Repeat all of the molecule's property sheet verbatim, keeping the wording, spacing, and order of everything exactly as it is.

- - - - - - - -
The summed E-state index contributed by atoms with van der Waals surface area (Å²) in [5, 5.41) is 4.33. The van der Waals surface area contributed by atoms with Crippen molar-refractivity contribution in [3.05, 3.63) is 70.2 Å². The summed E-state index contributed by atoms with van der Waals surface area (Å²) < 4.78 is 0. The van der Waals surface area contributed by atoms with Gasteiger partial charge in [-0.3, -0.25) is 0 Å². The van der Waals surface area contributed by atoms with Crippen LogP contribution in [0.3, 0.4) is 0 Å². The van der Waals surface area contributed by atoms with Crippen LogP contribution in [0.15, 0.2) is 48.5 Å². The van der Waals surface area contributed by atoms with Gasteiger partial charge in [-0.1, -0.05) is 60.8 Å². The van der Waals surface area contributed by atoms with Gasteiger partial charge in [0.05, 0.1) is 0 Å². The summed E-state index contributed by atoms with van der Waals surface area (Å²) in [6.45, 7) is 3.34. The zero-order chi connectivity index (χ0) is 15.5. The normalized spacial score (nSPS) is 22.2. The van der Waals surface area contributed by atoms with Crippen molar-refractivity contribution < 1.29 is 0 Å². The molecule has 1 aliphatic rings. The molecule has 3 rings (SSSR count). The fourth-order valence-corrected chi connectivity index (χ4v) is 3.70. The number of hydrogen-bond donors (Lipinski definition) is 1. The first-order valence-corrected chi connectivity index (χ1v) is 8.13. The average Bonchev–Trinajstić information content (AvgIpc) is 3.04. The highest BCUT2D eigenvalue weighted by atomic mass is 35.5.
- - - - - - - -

The summed E-state index contributed by atoms with van der Waals surface area (Å²) in [5, 5.41) is 4.33. The van der Waals surface area contributed by atoms with Crippen molar-refractivity contribution in [3.05, 3.63) is 70.2 Å². The summed E-state index contributed by atoms with van der Waals surface area (Å²) < 4.78 is 0. The van der Waals surface area contributed by atoms with Gasteiger partial charge in [-0.3, -0.25) is 0 Å². The van der Waals surface area contributed by atoms with Crippen LogP contribution in [0.3, 0.4) is 0 Å². The van der Waals surface area contributed by atoms with Crippen LogP contribution in [0.15, 0.2) is 48.5 Å². The van der Waals surface area contributed by atoms with Gasteiger partial charge in [-0.1, -0.05) is 60.8 Å². The van der Waals surface area contributed by atoms with Gasteiger partial charge in [0.05, 0.1) is 0 Å². The summed E-state index contributed by atoms with van der Waals surface area (Å²) in [6.45, 7) is 3.34. The zero-order chi connectivity index (χ0) is 15.5. The normalized spacial score (nSPS) is 22.2. The van der Waals surface area contributed by atoms with Crippen molar-refractivity contribution < 1.29 is 0 Å². The molecule has 1 aliphatic rings. The molecule has 3 rings (SSSR count). The fourth-order valence-corrected chi connectivity index (χ4v) is 3.70. The number of hydrogen-bond donors (Lipinski definition) is 1. The first-order valence-corrected chi connectivity index (χ1v) is 8.13. The average Bonchev–Trinajstić information content (AvgIpc) is 3.04. The highest BCUT2D eigenvalue weighted by atomic mass is 35.5.